Change is an inside job...and we all need to do better, together.

Jun 05, 2020

 

This week's shift change is a somber one.  Not my typical...but it wouldn't feel right for me not to share this with you.  These are times when our willingness to show up and be vulnerable and imperfect is going to be crucial to making the systemic changes we need in our households, our country and our world.

 

As a white elected official in a mostly white community, I want to be clear with you about my values, beliefs and thoughts this week and ask you to reflect on yours…especially for the next generation of citizens and leaders in our country.

 

When I hear a black man asking for help and grasping for air at the hands of law enforcement, we have failed.

 

When I see the cold stare of a white man that believes suffocating the life out of this black man is justified, we have failed.

 

When people resort to violence in order to be heard, we have failed.

 

When we don’t listen to those who have engaged in peaceful protest, we have failed.

 

When we judge people by the color of their skin, religious beliefs, their gender, sexual orientation or political affiliations rather than the content of their character, we have failed.

 

When children have to fear going to school, playing with friends, speaking up or learning how to think for themselves, we have failed.

 

When we see a child spouting hateful, racist remarks, we have failed.

 

When we use hate, gossip, violence, blame or slander to feel connected and a sense of belonging somewhere, we have failed.

 

When institutional and systemic racism gains more traction than valuing basic human and civil rights, we have failed.

 

Regardless of any best intentions, we have failed.

 

So how do we shift our country and communities toward civility?

 

We fail forward.

We do better.

We ask more questions rather then thinking we have the answers.

We engage and have the hard conversations, even if we don’t show up perfectly.

 

We stop hiding behind our privilege and entitlement and acknowledge that without engaging and owning our part in it, it doesn’t get better.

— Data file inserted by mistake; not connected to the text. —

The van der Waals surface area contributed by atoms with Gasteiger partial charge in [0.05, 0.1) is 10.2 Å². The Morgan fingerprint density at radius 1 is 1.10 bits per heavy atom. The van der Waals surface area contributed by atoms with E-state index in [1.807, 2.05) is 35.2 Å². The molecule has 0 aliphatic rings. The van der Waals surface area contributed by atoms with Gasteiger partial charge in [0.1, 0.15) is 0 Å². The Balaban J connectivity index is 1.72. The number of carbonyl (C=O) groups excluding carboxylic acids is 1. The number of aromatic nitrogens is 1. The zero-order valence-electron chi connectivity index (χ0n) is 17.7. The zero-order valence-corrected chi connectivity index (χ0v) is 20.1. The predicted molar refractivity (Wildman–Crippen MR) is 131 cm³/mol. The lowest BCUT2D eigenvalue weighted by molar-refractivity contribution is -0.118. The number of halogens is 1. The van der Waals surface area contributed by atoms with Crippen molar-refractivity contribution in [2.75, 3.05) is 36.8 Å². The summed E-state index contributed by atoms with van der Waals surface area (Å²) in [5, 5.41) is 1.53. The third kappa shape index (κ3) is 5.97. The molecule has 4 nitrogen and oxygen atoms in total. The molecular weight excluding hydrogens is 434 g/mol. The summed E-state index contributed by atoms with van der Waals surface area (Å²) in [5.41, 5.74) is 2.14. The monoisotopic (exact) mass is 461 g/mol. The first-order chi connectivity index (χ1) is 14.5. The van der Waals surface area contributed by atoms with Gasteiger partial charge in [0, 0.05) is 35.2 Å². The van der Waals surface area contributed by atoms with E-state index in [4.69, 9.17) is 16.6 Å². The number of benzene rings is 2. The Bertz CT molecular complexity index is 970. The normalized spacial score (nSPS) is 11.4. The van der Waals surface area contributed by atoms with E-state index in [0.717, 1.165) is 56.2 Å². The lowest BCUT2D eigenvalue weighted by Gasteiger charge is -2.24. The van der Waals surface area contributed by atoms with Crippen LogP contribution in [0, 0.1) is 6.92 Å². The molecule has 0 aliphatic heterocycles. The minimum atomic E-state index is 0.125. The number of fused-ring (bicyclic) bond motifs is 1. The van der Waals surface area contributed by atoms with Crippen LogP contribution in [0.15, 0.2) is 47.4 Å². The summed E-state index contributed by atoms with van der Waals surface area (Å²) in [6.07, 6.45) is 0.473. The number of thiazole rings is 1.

We hold our elected officials, household, business and community leaders capable and accountable, while owning our individual responsibility rather than solely placing blame on the “they”.

 

We talk to our children and model civility at home at work and in community.

 

We show up.
Maybe we fail.
But we show up again.

 

To my son and my white nephews and nieces:


Black lives matter.
Saying that doesn’t mean your life doesn’t.
It means that I am aware that I don’t have to fear for your life or your opportunities because of the color of your skin.

 

To my black family and friends:

 

I’m not always the strongest, clearest voice in the room.
In fact, my voice is pretty shaky and my hands are pretty sweaty.
My words don’t always come out as I intend them,

And my actions may not always reflect the full extent of my values.
I know I hold patterns of systemic racism that I don’t fully see or understand.

But I will commit to you to keep trying.
To keep learning.
To do my best to not hide or “opt out”
Or be silent.
Your life matters.
Your gifts, talents and presence make this world better.
And I want you to believe we can change.


 

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I want to change.

 

How about you?

 

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